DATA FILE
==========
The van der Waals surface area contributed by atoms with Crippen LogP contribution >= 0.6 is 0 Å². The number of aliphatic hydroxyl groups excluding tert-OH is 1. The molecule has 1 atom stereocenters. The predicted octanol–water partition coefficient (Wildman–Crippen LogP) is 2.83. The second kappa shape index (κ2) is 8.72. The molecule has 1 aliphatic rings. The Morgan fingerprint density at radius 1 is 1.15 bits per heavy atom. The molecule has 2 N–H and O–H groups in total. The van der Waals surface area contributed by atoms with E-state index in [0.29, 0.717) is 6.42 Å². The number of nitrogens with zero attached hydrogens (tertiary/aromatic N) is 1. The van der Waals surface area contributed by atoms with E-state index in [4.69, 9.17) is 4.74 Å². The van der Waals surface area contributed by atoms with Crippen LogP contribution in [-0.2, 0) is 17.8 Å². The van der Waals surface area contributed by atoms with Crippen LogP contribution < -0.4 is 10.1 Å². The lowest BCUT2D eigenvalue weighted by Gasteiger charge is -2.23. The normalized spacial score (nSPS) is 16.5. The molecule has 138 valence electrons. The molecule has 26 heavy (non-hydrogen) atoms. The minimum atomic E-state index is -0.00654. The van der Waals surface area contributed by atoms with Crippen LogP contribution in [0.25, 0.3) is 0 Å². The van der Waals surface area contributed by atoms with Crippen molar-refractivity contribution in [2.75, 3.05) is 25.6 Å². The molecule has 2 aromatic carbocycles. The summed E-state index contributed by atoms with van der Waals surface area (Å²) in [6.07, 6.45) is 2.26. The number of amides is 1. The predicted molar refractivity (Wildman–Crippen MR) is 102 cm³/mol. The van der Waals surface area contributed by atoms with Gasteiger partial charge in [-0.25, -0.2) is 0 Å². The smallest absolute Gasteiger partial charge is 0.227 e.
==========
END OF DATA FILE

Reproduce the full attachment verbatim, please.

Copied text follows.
The van der Waals surface area contributed by atoms with Crippen LogP contribution >= 0.6 is 0 Å². The number of aliphatic hydroxyl groups excluding tert-OH is 1. The molecule has 1 atom stereocenters. The predicted octanol–water partition coefficient (Wildman–Crippen LogP) is 2.83. The second kappa shape index (κ2) is 8.72. The molecule has 1 aliphatic rings. The Morgan fingerprint density at radius 1 is 1.15 bits per heavy atom. The molecule has 2 N–H and O–H groups in total. The van der Waals surface area contributed by atoms with E-state index in [0.29, 0.717) is 6.42 Å². The number of nitrogens with zero attached hydrogens (tertiary/aromatic N) is 1. The van der Waals surface area contributed by atoms with E-state index in [4.69, 9.17) is 4.74 Å². The van der Waals surface area contributed by atoms with Crippen LogP contribution in [-0.2, 0) is 17.8 Å². The van der Waals surface area contributed by atoms with Crippen LogP contribution < -0.4 is 10.1 Å². The lowest BCUT2D eigenvalue weighted by Gasteiger charge is -2.23. The normalized spacial score (nSPS) is 16.5. The molecule has 138 valence electrons. The molecule has 26 heavy (non-hydrogen) atoms. The minimum atomic E-state index is -0.00654. The van der Waals surface area contributed by atoms with Crippen LogP contribution in [0.25, 0.3) is 0 Å². The van der Waals surface area contributed by atoms with Crippen molar-refractivity contribution in [2.75, 3.05) is 25.6 Å². The molecule has 2 aromatic carbocycles. The summed E-state index contributed by atoms with van der Waals surface area (Å²) in [6.07, 6.45) is 2.26. The number of amides is 1. The predicted molar refractivity (Wildman–Crippen MR) is 102 cm³/mol. The van der Waals surface area contributed by atoms with Gasteiger partial charge in [-0.25, -0.2) is 0 Å². The smallest absolute Gasteiger partial charge is 0.227 e.